Composer Joey Crane talks to us about his bubbe’s blintzes, composing for hands and why he loves working at the Ale Jail in St. Paul.
You are a composer, with a PHD from the University of Minnesota in composition. What led you to that field?
I started playing guitar when I was ten and I was immediately more interested in coming up with my own songs instead of learning someone else’s. My high school in Kansas offered a music theory class and I started to create more technical compositions. I had planned to major in classical guitar, but then got more into the composition side towards the end of high school.
Where can we hear your compositions?
My website is a great place to listen to some of my work.
I also am involved with a collective in town called 113. We started as a student group at the University and just recently transitioned to a professional group. We’re sponsored by Springboard for the Arts.
Have you always lived in the Twin Cities?
I grew up in Kansas City, actually. I moved here to get my Ph.D. at the University of Minnesota and recently completed that course of study.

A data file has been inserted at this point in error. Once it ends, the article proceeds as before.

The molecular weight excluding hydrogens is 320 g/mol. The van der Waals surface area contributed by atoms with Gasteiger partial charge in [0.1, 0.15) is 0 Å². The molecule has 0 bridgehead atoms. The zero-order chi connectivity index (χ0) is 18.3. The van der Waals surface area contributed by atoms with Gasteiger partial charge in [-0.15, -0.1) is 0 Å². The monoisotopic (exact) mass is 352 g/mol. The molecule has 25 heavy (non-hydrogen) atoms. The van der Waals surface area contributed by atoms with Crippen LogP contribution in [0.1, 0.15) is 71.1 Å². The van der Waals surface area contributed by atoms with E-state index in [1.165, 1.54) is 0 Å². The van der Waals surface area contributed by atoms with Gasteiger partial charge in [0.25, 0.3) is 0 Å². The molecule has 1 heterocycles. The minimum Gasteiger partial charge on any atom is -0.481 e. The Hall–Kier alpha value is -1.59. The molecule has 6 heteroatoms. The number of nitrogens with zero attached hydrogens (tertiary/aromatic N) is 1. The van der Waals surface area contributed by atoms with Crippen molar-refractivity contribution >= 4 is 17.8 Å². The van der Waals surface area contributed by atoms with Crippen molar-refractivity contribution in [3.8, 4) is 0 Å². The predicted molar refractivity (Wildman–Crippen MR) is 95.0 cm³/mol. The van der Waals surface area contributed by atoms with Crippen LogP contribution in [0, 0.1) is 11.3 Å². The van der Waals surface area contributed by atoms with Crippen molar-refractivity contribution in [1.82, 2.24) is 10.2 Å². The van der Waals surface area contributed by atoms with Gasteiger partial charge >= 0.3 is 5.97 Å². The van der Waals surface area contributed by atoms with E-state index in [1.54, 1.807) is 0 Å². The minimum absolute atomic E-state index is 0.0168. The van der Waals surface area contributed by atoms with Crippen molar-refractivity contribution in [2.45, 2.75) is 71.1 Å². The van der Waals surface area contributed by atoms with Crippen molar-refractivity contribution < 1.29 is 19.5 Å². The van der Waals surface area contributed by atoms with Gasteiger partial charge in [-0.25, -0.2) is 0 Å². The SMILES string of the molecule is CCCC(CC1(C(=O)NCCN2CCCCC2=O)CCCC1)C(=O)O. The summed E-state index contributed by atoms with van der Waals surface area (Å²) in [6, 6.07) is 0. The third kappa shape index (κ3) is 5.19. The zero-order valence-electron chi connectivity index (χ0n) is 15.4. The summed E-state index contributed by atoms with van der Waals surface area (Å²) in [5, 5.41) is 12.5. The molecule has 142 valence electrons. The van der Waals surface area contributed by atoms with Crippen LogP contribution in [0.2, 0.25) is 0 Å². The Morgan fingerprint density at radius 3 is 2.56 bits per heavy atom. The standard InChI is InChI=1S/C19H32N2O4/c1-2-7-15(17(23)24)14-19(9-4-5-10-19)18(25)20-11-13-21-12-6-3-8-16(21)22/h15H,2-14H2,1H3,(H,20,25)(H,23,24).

How would you describe your compositions?
Perhaps to be concise, I could say that I usually compose for instruments associated with classical music. Though, I find it sometimes limiting to have conversations about what my music sounds like. I don’t think it gets at the heart of the matter. Recently I’ve been interested in the visual aspect of performance. For example, I have a marimba piece that is almost completely silent, just touching on the bars and sliding; It’s choreography for the hands on the instrument and makes just the slightest sound.
You also work at the Wine Thief & Ale Jail, a beer and wine store in St. Paul. How did that happen?
I’ve liked beer for awhile. I grew up in a Jewish family where I could have wine when I liked the taste of it, even when I was a little underaged. My dad let me try beer once in awhile, but he would usually drink flavorless, macro-brews. Then I had a Boulevard Wheat and I realized beer could have flavor. When I turned 21, I started going through Beer Advocate’s listings and trying out different beers. Now, I’m a “professional” taster and purveyor for the Ale Jail.
As a beer “professional”, what’s your favorite Twin Cities’ beer?
What’s your favorite Jewish holiday?
I like the spirit of Shabbat. What it means for me is spending time with friends and family and having meaningful conversations after a busy week. I like that kind of thing.
What’s your favorite Jewish food?
Blintzes. Specifically, my great-grandmother’s recipe. Her blintzes are the best. I’ve never had ones as good until I went to a music festival in Kiev and tried their blintzes. They were exactly the same.
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